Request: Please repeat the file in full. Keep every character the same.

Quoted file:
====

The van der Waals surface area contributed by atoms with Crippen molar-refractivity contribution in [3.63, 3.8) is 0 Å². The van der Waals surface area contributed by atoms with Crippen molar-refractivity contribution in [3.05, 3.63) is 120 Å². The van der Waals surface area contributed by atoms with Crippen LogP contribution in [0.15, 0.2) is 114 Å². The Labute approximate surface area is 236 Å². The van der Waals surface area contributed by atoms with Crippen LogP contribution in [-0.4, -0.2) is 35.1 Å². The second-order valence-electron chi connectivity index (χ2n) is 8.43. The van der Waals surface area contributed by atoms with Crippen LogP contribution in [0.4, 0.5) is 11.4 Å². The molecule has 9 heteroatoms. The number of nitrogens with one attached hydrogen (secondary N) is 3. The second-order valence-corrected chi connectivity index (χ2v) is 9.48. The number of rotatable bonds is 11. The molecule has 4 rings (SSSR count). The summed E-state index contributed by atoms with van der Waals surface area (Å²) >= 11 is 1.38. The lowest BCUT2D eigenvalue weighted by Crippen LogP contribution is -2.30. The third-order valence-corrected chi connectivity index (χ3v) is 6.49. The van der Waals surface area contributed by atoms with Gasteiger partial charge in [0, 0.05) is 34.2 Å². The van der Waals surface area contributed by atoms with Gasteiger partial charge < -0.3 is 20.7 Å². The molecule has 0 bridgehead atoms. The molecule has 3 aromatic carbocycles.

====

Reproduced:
The van der Waals surface area contributed by atoms with Crippen molar-refractivity contribution in [3.63, 3.8) is 0 Å². The van der Waals surface area contributed by atoms with Crippen molar-refractivity contribution in [3.05, 3.63) is 120 Å². The van der Waals surface area contributed by atoms with Crippen LogP contribution in [0.15, 0.2) is 114 Å². The Labute approximate surface area is 236 Å². The van der Waals surface area contributed by atoms with Crippen LogP contribution in [-0.4, -0.2) is 35.1 Å². The second-order valence-electron chi connectivity index (χ2n) is 8.43. The van der Waals surface area contributed by atoms with Crippen LogP contribution in [0.4, 0.5) is 11.4 Å². The molecule has 9 heteroatoms. The number of nitrogens with one attached hydrogen (secondary N) is 3. The second-order valence-corrected chi connectivity index (χ2v) is 9.48. The number of rotatable bonds is 11. The molecule has 4 rings (SSSR count). The summed E-state index contributed by atoms with van der Waals surface area (Å²) >= 11 is 1.38. The lowest BCUT2D eigenvalue weighted by Crippen LogP contribution is -2.30. The third-order valence-corrected chi connectivity index (χ3v) is 6.49. The van der Waals surface area contributed by atoms with Gasteiger partial charge in [0, 0.05) is 34.2 Å². The van der Waals surface area contributed by atoms with Gasteiger partial charge < -0.3 is 20.7 Å². The molecule has 0 bridgehead atoms. The molecule has 3 aromatic carbocycles.